Treasures of city's Jesuit legacy are put on display
MARK O'NEILL in Shanghai
If Matteo Ricci returned to Shanghai today he would be a happy man.
For the first time since 1949, the city government has put on display some of the treasures of the Jesuit legacy to Shanghai, including books dating back to the 16th century and graphics of Ricci's most famous convert, a senior official in the Ming government who is buried in a mausoleum nearby.
The treasures are on display at the Zangshulou, part of the Shanghai Library in Xujiahui, one of the city's busiest commercial districts. The building is part of a four-storey apartment building in a large complex of churches, schools, orphanages, seminaries and a planetarium built by the Jesuits on land they acquired in 1847.
After the Qing government turned against Christian missionaries at the end of the 19th century, the Jesuits had to withdraw from Beijing and turned the Xujiahui domain into their centre.
When the communists expelled the Jesuits from the mainland after 1949, they took with them most of their possessions but left some behind. It is part of this collection that went on display last Tuesday.
The earliest book is a treatise in Latin on western philosophy printed in Venice in 1515, the work of a Scottish scholar named John Duns Scotus, who died in 1308. Next to it is a history of China, also in Latin, by an Italian Jesuit named Martini Martinii, published in 1655.
There is a French-Latin-Chinese dictionary by a French diplomat, Chretien Louis Joseph de Guignes, 'published on the order of His Majesty, the King and Emperor Napoleon the Great' in 1813 by the imperial publishers. It is one of the few copies in the world.
There is also a Latin-Chinese dictionary published in 1723, a Portuguese-Chinese dictionary published in 1833 in Macau and books written in Chinese by Jesuit scholars.
On the wall hangs a handwritten map of Jiangsu province, produced by a French Jesuit named Gibert, which records the number and location of Catholic churches.
Also on display are photographs dating from the 1850s, which record the growth of the Jesuit domain from a single church in a house in traditional style to dozens of western-style buildings, including St Ignatius Cathedral, built between 1896 and 1910 with a capacity of 2,500. It remains the largest Catholic church in China.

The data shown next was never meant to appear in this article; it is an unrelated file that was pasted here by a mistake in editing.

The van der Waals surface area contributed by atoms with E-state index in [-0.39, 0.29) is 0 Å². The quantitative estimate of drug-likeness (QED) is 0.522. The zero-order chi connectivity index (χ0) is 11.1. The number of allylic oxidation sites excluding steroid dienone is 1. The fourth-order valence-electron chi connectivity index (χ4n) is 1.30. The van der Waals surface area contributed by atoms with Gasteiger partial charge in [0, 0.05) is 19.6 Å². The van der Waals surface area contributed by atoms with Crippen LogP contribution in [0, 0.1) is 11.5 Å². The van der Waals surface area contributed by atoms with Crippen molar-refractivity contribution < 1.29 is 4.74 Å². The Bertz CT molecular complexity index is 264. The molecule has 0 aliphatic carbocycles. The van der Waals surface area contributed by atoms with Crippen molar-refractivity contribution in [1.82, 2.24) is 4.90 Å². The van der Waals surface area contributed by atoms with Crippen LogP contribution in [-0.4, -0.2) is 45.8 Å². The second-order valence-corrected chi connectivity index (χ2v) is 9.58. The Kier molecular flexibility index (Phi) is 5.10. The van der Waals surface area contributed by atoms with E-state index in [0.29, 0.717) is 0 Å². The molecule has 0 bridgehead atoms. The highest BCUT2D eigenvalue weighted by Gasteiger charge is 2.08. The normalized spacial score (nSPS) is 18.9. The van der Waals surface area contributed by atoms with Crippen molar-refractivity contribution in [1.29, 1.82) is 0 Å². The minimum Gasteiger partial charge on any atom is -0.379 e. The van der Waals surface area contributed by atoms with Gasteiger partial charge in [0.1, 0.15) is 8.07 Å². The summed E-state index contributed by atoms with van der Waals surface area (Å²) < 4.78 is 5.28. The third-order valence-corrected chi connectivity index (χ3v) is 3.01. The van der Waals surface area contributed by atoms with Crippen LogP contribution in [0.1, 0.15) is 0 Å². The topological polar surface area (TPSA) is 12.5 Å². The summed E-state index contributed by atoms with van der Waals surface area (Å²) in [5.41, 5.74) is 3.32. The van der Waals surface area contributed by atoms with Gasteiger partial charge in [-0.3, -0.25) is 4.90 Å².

One shows a European teacher with a long beard teaching his students in French and Latin. Another shows a school orchestra.
The man who started all this was Matteo Ricci, an Italian Jesuit who came to China in the late 16th century and was allowed to live in Beijing in 1601 on an imperial stipend as a western scholar. He and other Jesuits used their knowledge of astronomy, cartography, clockwork and memory training to attract members of the Chinese elite.
Ricci's most famous convert was Paul Siu - Xu Guangchi - a top official and astronomer who converted in 1603 and is buried in Xujiahui. His mausoleum is in the process of being repaired.
A library official said changes in the overall climate made it possible to show these treasures for the first time.
'Our principal job has been preservation,' he said. It is expected the items will be on display for two weeks.
Asked if the government would return the domain to the Jesuits, the official said no. 'It is only because the city has looked after these buildings that some remain,' he said. 'Look around you. Most have been demolished for commercial development.'
Relations between Beijing and Rome remain tense, with the Vatican one of the few states in the world that does not recognise the communist government.
But for a few days, the public can marvel at this collection - and thank Ricci for his legacy to China.
Caption: One of the dictionaries left behind by the Jesuits which is on display at the exhibition in Shanghai.